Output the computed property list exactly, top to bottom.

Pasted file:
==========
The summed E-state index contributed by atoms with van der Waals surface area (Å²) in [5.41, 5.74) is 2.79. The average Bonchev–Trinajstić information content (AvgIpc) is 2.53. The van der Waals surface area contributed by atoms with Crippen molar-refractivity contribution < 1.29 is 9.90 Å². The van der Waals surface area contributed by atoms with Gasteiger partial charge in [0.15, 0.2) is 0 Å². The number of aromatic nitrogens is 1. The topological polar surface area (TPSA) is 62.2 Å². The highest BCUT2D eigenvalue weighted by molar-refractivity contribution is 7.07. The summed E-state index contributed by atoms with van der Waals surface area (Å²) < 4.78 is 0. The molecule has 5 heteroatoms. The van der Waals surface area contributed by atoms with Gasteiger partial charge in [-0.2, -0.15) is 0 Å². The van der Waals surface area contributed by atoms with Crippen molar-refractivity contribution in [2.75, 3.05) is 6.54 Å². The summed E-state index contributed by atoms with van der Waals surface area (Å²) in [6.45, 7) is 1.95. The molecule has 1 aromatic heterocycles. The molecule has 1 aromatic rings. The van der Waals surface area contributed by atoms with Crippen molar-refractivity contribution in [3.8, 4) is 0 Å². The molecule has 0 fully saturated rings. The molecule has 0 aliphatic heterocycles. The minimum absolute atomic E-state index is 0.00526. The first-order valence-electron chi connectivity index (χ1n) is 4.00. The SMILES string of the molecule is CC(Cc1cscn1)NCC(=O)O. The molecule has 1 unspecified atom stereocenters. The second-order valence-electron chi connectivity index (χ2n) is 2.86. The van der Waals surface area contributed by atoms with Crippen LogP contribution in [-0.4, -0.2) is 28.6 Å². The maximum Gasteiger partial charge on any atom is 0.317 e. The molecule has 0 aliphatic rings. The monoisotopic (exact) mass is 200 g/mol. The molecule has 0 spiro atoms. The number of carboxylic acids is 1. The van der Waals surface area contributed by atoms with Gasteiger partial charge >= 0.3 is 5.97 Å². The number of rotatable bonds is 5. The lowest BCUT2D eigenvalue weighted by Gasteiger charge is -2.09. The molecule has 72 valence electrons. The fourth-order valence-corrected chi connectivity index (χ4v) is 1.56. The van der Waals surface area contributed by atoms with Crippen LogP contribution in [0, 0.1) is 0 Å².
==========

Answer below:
The summed E-state index contributed by atoms with van der Waals surface area (Å²) in [5.41, 5.74) is 2.79. The average Bonchev–Trinajstić information content (AvgIpc) is 2.53. The van der Waals surface area contributed by atoms with Crippen molar-refractivity contribution < 1.29 is 9.90 Å². The van der Waals surface area contributed by atoms with Gasteiger partial charge in [0.15, 0.2) is 0 Å². The number of aromatic nitrogens is 1. The topological polar surface area (TPSA) is 62.2 Å². The highest BCUT2D eigenvalue weighted by molar-refractivity contribution is 7.07. The summed E-state index contributed by atoms with van der Waals surface area (Å²) < 4.78 is 0. The molecule has 5 heteroatoms. The van der Waals surface area contributed by atoms with Gasteiger partial charge in [-0.2, -0.15) is 0 Å². The van der Waals surface area contributed by atoms with Crippen molar-refractivity contribution in [2.75, 3.05) is 6.54 Å². The summed E-state index contributed by atoms with van der Waals surface area (Å²) in [6.45, 7) is 1.95. The molecule has 1 aromatic heterocycles. The molecule has 1 aromatic rings. The van der Waals surface area contributed by atoms with Crippen molar-refractivity contribution in [3.8, 4) is 0 Å². The molecule has 0 fully saturated rings. The molecule has 0 aliphatic heterocycles. The minimum absolute atomic E-state index is 0.00526. The first-order valence-electron chi connectivity index (χ1n) is 4.00. The SMILES string of the molecule is CC(Cc1cscn1)NCC(=O)O. The molecule has 1 unspecified atom stereocenters. The second-order valence-electron chi connectivity index (χ2n) is 2.86. The van der Waals surface area contributed by atoms with Crippen LogP contribution in [-0.4, -0.2) is 28.6 Å². The maximum Gasteiger partial charge on any atom is 0.317 e. The molecule has 0 aliphatic rings. The monoisotopic (exact) mass is 200 g/mol. The molecule has 0 spiro atoms. The number of carboxylic acids is 1. The van der Waals surface area contributed by atoms with Gasteiger partial charge >= 0.3 is 5.97 Å². The number of rotatable bonds is 5. The lowest BCUT2D eigenvalue weighted by Gasteiger charge is -2.09. The molecule has 72 valence electrons. The fourth-order valence-corrected chi connectivity index (χ4v) is 1.56. The van der Waals surface area contributed by atoms with Crippen LogP contribution in [0, 0.1) is 0 Å².